(Maverick, “Two Tickets to Ten Strike,” Season 2 Episode 24, March 15, 1959)

 

Many years later, Bret Maverick would make a similar remark:

 

My old pappy always said, ‘There are three things man never seems to run short of: Faith, Hope, and Greed,’” noted Bret Maverick.
(Bret Maverick, “Faith, Hope, and Clarity” Part II, Season 1 Episode 16, April 20, 1982)

 

And now abideth faith, hope, charity, these three; but the greatest of these is charity.” 1 Corinthians 13:13, Bible (KJV)

 

 

Bret Maverick recalled, “As my pappy used to say, ‘A coward dies a thousand deaths, a brave man, only one.  A thousand to one’s pretty good advantage.’
(Maverick, “Two Tickets to Ten Strike,” Season 2 Episode 24, March 15, 1959)

 

This was restated by Quincy T. Smith when he said, “A coward dies a thousand deaths. A hero dies but one.”
To which Bret Maverick replied, “I prefer the coward’s way. The odds are much better.”
(Maverick, “Cruise of the Cynthia B.,” Season 3 Episode 17, January 10, 1960)

 

Caesar: Cowards die many times before their deaths;
The valiant never taste of death but once.
Of all the wonders that I yet have heard.
It seems to me most strange that men should fear;
Seeing that death, a necessary end,
Will come when it will come.
[Re-enter Servant]
What say the augurers?
William Shakespeare, Julius Caesar, The Tragedy of Julius Act II Scene 2

 

 

Bret Maverick explained, “Cole, as my old pappy always taught me, “The only time you ever quit when you’re winnin’, is after you’ve won it all.’
(Maverick, “Pappy,” Season 3 Episode 1, September 13, 1959)

 

Quit while you’re ahead. All the best gamblers do.”
Baltasar Gracián y Morales

 

 

As my pappy used to say, ‘Son, the best time to get lucky is when the other man’s dealing, quoted Bart Maverick.
(Maverick, “Pappy,” Season 3 Episode 1, September 13, 1959)

 

 

The answer to that is something I should have taught you years ago, as my old pappy taught me. If you are ever served a rare steak that is intended for somebody else, don’t bother with ethical details – eat as much as you can before the mistake is discovered, recalled Beauregard Pappy Maverick.
(Maverick, “Pappy,” Season 3 Episode 1, September 13, 1959)

 

 

Bart Maverick recalled, “My old pappy used to tell me, ‘Son, stay clear of weddings, ’cause one of them’s liable to be your own.’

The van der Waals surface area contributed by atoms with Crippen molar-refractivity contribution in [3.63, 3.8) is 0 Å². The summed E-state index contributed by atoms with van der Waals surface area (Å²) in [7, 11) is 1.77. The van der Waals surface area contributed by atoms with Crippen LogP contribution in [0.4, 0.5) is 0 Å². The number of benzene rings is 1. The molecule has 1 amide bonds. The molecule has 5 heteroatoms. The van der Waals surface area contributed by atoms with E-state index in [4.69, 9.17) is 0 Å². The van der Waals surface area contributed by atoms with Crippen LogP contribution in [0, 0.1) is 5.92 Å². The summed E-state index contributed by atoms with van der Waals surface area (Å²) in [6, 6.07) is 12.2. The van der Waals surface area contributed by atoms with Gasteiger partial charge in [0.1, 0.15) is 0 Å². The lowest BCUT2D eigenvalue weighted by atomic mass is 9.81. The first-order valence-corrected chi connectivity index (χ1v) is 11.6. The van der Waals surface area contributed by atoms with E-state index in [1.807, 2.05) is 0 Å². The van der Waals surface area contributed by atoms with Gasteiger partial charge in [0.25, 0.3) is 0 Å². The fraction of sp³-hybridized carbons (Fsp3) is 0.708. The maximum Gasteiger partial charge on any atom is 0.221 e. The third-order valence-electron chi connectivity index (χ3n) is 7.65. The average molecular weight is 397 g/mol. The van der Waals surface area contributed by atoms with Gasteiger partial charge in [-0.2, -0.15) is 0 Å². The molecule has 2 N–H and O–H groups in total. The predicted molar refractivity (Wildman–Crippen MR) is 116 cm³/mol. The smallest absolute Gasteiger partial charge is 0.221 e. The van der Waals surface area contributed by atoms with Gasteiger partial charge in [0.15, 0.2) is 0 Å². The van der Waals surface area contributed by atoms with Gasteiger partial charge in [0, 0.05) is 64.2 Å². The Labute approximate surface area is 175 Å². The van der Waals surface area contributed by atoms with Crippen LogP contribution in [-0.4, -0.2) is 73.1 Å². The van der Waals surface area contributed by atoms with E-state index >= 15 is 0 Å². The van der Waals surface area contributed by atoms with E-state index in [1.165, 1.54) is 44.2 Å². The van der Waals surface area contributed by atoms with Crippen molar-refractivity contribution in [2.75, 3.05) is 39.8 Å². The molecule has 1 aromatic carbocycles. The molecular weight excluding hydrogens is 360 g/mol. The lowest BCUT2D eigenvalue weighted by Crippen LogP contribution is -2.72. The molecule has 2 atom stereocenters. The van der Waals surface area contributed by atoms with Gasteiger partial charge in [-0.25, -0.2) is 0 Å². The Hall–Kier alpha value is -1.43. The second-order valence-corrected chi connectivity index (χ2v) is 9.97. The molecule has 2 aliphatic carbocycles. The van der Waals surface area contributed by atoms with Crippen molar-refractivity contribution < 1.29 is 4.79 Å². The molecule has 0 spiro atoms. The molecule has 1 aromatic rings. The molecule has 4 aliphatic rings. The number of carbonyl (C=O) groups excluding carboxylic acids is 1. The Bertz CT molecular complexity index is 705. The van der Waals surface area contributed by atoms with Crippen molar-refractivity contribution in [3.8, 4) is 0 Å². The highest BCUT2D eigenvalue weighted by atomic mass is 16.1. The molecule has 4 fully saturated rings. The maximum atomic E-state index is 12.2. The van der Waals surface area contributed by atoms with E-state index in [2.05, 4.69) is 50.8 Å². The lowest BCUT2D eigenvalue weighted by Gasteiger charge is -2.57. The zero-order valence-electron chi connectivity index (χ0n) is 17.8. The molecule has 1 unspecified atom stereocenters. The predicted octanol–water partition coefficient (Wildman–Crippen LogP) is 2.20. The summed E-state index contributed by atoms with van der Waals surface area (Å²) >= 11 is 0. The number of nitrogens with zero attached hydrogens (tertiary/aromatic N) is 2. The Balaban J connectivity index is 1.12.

(Maverick, “Royal Four Flush,” Season 3 Episode 2, September 20, 1959)

 

 

Well, as my pappy always said, ‘Worst crime a man can commit is to interrupt a poker game,‘” recited Bret Maverick.
(Maverick, “The Sheriff of Duck ‘N Shoot,” Season 3 Episode 3, September 27, 1959)

 

 

“As my pappy always said, ‘If you know a man’s weakness, you know a way to his heart,’” proffered Bret Maverick.
(Maverick, “The Sheriff of Duck ‘N Shoot” Season 3 Episode 3, September 27, 1959)

 

The shortest road to men’s hearts is down their throats.”
John Adams, April 15, 1814

 

The way to many an honest heart lies through the belly.”
Richard Ford F.S.A., A Handbook for Travellers in Spain
 (1845) (7) 

 

 

Well, glad to hear that. As my pappy always said, ‘Try everything once and if you don’t succeed, then become a lawman,’ recounted Bret Maverick.
(Maverick, “The Sheriff of Duck ‘N Shoot,” Season 3 Episode 3, September 27, 1959)

 

and also as:

 

Bret Maverick reminisced, “Well, as our dear old pappy used to say, ‘If at first you don’t succeed, try somethin’ else.
(Maverick, “Maverick Springs,” Season 3 Episode 13, December 6, 1959)

 

Tis a lesson you should heed, try, try again. If at first you don’t succeed, try, try, and try again.”
Thomas H. Palmer, A.M. The Teacher’s Manual Being an Exposition Of An Efficient And Economical System of Education, Suited To The Wants Of A Free People, 1840, Marsh, Capon, Lyon, and Webb, Boston, Massachusetts.

 

 

Bart Maverick pointed out, “Oh, I believe you. But my pappy always used to say, uh, ‘Son, the next best thing to money is a… a man’s name on the dotted line.‘”
Bret Maverick countered with, “And you forget that he was also my pappy and he said, ‘Sign nothing.